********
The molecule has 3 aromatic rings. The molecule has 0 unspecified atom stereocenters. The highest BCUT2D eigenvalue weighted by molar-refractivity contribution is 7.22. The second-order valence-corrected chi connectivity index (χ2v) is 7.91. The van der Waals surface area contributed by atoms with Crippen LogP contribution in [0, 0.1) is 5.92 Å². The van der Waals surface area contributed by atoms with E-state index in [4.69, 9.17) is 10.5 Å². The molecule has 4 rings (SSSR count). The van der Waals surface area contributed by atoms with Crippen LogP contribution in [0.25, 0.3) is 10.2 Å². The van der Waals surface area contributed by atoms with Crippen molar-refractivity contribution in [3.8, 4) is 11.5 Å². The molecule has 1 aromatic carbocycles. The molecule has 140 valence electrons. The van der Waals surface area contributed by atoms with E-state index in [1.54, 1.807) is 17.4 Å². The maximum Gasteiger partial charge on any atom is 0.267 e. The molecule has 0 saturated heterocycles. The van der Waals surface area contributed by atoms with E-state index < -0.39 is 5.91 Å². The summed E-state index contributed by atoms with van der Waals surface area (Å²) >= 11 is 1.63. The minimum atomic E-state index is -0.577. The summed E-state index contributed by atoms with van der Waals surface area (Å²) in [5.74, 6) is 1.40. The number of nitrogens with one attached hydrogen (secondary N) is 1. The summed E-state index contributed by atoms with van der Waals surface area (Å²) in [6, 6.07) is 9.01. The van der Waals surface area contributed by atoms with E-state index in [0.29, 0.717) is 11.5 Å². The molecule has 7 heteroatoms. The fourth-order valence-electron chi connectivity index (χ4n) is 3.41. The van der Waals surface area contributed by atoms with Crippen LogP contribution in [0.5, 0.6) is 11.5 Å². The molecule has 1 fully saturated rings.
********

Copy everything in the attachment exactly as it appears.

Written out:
The molecule has 3 aromatic rings. The molecule has 0 unspecified atom stereocenters. The highest BCUT2D eigenvalue weighted by molar-refractivity contribution is 7.22. The second-order valence-corrected chi connectivity index (χ2v) is 7.91. The van der Waals surface area contributed by atoms with Crippen LogP contribution in [0, 0.1) is 5.92 Å². The van der Waals surface area contributed by atoms with E-state index in [4.69, 9.17) is 10.5 Å². The molecule has 4 rings (SSSR count). The van der Waals surface area contributed by atoms with Crippen LogP contribution in [0.25, 0.3) is 10.2 Å². The van der Waals surface area contributed by atoms with Crippen molar-refractivity contribution in [3.8, 4) is 11.5 Å². The molecule has 1 aromatic carbocycles. The molecule has 140 valence electrons. The van der Waals surface area contributed by atoms with E-state index in [1.54, 1.807) is 17.4 Å². The maximum Gasteiger partial charge on any atom is 0.267 e. The molecule has 0 saturated heterocycles. The van der Waals surface area contributed by atoms with E-state index < -0.39 is 5.91 Å². The summed E-state index contributed by atoms with van der Waals surface area (Å²) >= 11 is 1.63. The minimum atomic E-state index is -0.577. The summed E-state index contributed by atoms with van der Waals surface area (Å²) in [5.74, 6) is 1.40. The number of nitrogens with one attached hydrogen (secondary N) is 1. The summed E-state index contributed by atoms with van der Waals surface area (Å²) in [6, 6.07) is 9.01. The van der Waals surface area contributed by atoms with E-state index in [0.29, 0.717) is 11.5 Å². The molecule has 7 heteroatoms. The fourth-order valence-electron chi connectivity index (χ4n) is 3.41. The van der Waals surface area contributed by atoms with Crippen LogP contribution in [0.5, 0.6) is 11.5 Å². The molecule has 1 fully saturated rings.